During the recruitment process, workers’ terms of employment will be transparently and clearly defined in native dialects / languages, to prevent any form of coercion, intimidation or deception. Any recruitment agents who do not comply with our ethical policies and standards will have their contracts terminated to prevent them from working with SDP again.
Across our 121 estates and 33 mills in Malaysia, SDP has rolled out a new way of “Social Dialogue”, which is a two-way communication platform. In every estate and mill, foreign workers from each nationality nominate a representative for on-site dialogue with management representatives. Local workers are represented by the National Union of Plantation Workers (NUPW). Workers are able to raise site-specific issues for speedy resolution. The social dialogues which are conducted fortnightly in workers’ native languages also serve as a channel for management to share information with workers. This new system of social dialogue augments existing grievance channels across SDP’s operations.
Among the more common matters raised are health and safety, and workplace related issues such as repairs and process improvements. Once an issue has been raised, it is logged and monitored by an automated tracking tool and is then checked by an independent team to ensure that it is addressed and closed off.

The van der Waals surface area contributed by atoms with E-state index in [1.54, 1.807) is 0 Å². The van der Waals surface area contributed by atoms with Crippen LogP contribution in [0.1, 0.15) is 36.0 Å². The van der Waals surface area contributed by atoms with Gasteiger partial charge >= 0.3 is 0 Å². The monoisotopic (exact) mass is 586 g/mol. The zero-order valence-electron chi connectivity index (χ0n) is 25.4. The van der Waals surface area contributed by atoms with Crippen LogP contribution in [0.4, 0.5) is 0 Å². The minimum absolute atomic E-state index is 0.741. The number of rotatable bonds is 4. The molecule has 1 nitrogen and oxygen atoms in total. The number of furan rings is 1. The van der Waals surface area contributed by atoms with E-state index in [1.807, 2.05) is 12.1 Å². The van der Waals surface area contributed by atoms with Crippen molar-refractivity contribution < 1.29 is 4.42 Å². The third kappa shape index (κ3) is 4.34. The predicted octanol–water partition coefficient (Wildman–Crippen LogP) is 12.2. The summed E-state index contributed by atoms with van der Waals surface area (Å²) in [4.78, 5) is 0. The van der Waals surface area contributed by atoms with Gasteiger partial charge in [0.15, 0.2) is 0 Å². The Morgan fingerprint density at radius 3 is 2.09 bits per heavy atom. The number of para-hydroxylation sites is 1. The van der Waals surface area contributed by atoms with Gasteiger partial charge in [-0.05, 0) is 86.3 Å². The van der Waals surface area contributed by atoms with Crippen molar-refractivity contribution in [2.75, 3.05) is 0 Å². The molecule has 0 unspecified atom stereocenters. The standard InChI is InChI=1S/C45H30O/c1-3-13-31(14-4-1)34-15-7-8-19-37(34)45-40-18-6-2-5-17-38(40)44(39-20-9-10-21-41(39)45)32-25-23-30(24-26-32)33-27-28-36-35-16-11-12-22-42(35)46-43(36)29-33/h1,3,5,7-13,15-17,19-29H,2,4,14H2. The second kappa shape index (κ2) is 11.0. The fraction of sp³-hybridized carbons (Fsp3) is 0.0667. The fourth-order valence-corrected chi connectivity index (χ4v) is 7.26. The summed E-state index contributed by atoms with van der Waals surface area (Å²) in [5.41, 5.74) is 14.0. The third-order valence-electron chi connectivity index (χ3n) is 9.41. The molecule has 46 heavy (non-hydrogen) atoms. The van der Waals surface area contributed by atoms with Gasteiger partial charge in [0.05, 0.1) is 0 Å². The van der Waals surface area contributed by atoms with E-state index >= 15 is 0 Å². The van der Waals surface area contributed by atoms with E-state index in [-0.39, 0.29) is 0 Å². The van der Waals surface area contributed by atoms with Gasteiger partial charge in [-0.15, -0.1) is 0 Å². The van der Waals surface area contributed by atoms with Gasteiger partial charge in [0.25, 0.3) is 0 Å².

SDP has also enhanced existing grievance and whistleblowing channels, including the establishment of a centralised Grievance Unit at Headquarters, that is the sole point of coordination and resolution of grievances, to maintain confidentiality. All investigators have undergone a rigorous training process and controls have been strengthened to ensure no backlash or retaliation against complainants. All conversations through the various grievance channels are conducted in the native dialects / languages of our workers, both foreign and local.
It is our policy to not retain the passports of foreign workers apart from those undergoing passport/work permit renewal. All workers have also been provided with personal lockers in their homes for their use and hold their own keys to the lockers.
To ensure that all improvements and initiatives planned and implemented are sustainable, the Board has approved an ESG scorecard that carries as much weight as the operational scorecard. This new scorecard is designed to ensure that clear indicators are put in place, monitored and applied across the Upstream Malaysia organisational structure.